Plenary-Edgemoor Civic Partners (PECP) team has plans to close project financing for the new civic center in downtown Long Beach (California) in late January. The team recently signed an agreement to develop the PPP project at a fixed price of about US$520 million.
PECP team is is composed by Plenary Group, Edgemoor Infrastructure & Real Estate, Clark Construction Group, Skidmore, Owings & Merrill and Johnson Controls. The team will design, build, finance, operate and maintain a new civic center for a period of 40 years.
The City’s advisors included p3point as lead P3 financial advisor, Arup as lead advisor (including their team of HOK, BAE Urban Economics and MBI), Sheppard Mullins and KNN as municipal finance advisor.
According to sources, Allianz, in a private placement, would provide US$237 million in long-term financing. Sumitomo Mitsui Banking Corp. would will provide a US$213 million load. Long Beach is contributing US$11.8 million in cash, Plenary would provide US$21 million in equity and Edgemoor would also provide equity for the project.
The $513 million financing arranged by Plenary and it’s bankers HSBC and Barclays, consists of:
• $239 million approximately 43 year term private placement with Allianz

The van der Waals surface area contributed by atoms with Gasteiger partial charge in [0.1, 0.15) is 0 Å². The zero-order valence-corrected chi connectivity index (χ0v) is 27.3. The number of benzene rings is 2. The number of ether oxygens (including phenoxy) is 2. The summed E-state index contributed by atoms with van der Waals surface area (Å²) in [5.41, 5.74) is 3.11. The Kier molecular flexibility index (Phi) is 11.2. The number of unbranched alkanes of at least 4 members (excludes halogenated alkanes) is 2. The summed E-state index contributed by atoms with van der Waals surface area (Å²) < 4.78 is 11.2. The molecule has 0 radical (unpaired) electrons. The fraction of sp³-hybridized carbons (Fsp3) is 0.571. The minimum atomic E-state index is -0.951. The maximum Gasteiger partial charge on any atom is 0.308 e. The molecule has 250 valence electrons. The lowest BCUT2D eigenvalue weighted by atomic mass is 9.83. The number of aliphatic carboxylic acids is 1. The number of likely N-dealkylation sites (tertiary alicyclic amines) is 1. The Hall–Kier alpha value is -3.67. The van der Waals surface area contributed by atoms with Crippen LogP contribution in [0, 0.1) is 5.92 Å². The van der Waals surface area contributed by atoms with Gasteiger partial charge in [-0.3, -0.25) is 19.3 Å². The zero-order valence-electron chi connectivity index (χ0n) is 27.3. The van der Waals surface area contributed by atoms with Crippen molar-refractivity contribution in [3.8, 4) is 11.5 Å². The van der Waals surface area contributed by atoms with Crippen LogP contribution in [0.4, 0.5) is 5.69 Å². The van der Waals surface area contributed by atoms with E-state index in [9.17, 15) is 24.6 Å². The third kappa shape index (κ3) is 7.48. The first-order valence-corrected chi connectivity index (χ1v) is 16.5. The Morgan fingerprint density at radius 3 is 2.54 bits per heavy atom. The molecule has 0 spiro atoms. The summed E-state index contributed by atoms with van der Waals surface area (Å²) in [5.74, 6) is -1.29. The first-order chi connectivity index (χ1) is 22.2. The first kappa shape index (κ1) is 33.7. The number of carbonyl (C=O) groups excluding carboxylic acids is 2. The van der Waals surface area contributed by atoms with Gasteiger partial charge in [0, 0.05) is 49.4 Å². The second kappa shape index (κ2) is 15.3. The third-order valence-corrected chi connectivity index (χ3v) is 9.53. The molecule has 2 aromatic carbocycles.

• $213 million approximately 3 year term construction loan from Sumitomo Mitsui Banking Corporation
• $21 million equity investment by Plenary, and
• Contributions of cash and land from the City of Long Beach totaling approximately $40 million in value.
Long Beach and the Port are taking benchmark interest-rate risk up to financial close.
The PECP proposal involves the development of 200-room hotel, 594 to 612 residential units, up to 47,838 square feet of retail space, 11-story City Hall, and 93,500 square feet of library space. The proposal placed separate-but-connected city and port administrative buildings. The new buildings will be located at the corner of Ocean Boulevard and Magnolia Avenue in the city of Long Beach.
PECP was named the city’s exclusive negotiation partner in December of 2014. Since that time, the team has held or participated in over 100 community meetings, hosted countless discussions with various city departments and the port, and sought ways to improve upon the original proposal.
On 12 February 2013 the Long Beach City Council initiated the process when it released a Request for Qualifications (RFQ). Out of seven teams that responded to the RFQ, the City shortlisted three to respond to a more detailed Request for Proposals (RFP) issued on 28 February 2014.